Pelican toby jug in a blue colorway produced by Brannam of Devon, England, in 1928. Pelicans are a genus of large water birds that make up the family Pelecanidae. They are characterized by a long beak and a large throat pouch used for catching prey and draining water from the scooped-up contents before swallowing.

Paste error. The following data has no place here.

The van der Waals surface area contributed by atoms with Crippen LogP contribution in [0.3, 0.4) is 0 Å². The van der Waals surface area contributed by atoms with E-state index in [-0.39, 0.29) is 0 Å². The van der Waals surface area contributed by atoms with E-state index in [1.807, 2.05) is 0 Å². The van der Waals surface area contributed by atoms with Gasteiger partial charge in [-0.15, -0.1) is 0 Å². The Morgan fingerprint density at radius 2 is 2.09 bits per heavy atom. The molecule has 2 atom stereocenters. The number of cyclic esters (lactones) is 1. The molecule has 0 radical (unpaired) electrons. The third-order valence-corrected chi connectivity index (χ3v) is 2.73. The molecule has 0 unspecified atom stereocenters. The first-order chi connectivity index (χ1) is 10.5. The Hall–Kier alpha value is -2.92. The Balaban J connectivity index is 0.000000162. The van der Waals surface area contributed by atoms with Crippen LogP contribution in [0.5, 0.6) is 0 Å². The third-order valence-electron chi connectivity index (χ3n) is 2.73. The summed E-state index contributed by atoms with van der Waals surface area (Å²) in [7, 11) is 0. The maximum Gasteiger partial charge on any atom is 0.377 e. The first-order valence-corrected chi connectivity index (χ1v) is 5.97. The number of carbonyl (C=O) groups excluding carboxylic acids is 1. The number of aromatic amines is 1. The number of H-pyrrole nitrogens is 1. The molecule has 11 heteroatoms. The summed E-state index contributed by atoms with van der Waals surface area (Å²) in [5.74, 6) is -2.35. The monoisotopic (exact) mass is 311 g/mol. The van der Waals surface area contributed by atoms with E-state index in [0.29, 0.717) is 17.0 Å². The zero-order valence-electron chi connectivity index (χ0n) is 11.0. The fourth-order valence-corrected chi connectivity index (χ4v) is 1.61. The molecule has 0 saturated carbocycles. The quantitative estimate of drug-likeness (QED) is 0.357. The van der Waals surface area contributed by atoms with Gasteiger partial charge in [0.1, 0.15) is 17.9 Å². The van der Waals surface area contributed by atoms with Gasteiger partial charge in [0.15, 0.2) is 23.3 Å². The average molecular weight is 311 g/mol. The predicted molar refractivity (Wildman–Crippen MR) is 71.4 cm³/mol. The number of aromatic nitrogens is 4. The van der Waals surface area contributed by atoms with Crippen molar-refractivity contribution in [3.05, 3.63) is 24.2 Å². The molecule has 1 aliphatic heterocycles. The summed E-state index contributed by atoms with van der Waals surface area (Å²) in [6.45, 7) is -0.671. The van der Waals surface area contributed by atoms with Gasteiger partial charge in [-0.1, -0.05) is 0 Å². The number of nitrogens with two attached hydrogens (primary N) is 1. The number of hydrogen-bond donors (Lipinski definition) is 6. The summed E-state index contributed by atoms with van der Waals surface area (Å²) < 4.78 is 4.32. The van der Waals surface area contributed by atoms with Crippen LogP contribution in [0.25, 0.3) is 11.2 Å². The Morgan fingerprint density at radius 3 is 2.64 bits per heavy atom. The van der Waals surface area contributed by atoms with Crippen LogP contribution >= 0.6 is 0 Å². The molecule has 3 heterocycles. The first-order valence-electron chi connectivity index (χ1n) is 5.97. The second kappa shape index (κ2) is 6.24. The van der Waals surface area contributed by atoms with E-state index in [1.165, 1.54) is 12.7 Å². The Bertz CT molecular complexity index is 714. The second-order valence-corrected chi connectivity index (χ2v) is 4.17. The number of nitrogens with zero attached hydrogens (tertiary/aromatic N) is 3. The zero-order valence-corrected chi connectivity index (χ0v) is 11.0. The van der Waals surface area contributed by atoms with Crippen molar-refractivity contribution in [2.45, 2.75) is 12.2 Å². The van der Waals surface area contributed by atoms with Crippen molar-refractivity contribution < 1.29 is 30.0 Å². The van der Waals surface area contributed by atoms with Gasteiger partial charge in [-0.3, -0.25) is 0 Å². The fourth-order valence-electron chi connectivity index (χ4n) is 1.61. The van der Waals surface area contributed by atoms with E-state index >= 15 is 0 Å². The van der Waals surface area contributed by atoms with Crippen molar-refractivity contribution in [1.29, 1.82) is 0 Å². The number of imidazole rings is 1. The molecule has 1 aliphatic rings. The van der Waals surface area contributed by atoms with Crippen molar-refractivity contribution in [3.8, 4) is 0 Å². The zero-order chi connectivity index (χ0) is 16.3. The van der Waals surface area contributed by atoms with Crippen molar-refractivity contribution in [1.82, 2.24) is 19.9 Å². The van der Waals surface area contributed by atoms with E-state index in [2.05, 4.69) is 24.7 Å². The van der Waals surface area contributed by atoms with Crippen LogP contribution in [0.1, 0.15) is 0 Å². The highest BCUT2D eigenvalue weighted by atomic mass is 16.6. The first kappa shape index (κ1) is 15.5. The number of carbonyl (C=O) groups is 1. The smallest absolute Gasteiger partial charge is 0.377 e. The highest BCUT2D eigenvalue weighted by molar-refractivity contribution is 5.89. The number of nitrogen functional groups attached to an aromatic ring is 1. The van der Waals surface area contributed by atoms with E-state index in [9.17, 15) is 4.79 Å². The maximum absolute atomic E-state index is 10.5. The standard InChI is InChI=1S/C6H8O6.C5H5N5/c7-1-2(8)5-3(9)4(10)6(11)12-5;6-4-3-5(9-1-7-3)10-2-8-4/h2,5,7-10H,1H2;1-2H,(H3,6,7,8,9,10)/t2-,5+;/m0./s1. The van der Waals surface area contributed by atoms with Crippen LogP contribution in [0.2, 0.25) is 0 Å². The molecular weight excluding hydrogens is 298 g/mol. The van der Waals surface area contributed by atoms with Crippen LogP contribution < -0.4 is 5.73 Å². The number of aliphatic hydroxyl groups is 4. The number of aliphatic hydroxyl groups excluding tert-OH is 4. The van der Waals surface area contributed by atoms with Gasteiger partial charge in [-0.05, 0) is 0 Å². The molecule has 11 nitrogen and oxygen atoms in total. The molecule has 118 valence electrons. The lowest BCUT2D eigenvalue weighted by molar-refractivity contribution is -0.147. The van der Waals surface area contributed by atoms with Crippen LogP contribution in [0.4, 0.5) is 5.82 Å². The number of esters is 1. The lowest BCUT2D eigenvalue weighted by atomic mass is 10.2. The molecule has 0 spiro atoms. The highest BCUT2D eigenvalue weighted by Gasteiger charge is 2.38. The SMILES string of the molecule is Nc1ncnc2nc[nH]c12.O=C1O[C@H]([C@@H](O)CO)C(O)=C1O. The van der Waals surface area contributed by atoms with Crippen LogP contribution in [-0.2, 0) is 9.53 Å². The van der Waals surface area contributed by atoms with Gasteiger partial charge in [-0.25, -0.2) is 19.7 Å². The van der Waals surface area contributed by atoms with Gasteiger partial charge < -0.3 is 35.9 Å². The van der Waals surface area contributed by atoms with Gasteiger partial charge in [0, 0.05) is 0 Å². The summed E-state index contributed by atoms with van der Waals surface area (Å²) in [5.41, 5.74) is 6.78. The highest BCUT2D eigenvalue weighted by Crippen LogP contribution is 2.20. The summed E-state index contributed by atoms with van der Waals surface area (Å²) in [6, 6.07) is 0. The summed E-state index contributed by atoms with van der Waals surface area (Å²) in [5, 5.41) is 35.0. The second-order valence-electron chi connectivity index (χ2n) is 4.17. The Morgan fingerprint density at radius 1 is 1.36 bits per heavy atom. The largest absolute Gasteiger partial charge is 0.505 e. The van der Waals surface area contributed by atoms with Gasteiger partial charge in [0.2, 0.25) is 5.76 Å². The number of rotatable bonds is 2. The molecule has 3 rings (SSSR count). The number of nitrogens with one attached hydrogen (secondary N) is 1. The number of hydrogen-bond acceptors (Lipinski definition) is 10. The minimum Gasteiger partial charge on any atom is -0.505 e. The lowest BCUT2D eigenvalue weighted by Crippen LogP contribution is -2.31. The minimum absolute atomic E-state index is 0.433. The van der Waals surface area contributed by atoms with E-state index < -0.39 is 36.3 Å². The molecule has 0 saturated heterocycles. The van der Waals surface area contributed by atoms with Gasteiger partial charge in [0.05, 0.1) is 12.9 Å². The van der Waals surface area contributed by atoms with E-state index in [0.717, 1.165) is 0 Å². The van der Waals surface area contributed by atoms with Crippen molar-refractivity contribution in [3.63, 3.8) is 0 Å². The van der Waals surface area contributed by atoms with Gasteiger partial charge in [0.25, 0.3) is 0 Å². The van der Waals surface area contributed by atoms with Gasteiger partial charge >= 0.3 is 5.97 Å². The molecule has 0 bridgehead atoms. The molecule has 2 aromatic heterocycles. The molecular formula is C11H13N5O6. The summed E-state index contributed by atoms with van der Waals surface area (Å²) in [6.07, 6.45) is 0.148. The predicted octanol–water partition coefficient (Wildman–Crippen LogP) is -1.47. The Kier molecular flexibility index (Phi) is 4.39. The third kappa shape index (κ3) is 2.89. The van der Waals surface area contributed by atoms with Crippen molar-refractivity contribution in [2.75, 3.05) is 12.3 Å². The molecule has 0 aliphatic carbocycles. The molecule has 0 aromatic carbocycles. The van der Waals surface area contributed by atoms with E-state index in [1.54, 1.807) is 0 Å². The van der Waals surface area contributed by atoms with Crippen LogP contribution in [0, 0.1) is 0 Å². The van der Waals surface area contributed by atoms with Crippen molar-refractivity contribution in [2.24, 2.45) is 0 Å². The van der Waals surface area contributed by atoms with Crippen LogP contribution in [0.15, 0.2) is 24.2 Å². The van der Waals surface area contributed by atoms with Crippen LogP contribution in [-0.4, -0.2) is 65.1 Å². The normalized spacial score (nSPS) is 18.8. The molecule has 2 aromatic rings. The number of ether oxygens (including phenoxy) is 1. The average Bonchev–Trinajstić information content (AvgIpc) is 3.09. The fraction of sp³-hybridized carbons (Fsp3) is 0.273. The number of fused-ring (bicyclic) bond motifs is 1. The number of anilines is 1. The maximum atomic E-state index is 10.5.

They have predominantly pale plumage. The bills, pouches, and bare facial skin of all pelicans become brightly colored before the breeding season. The eight living pelican species have a patchy global distribution, ranging latitudinally from the tropics to the temperate zone.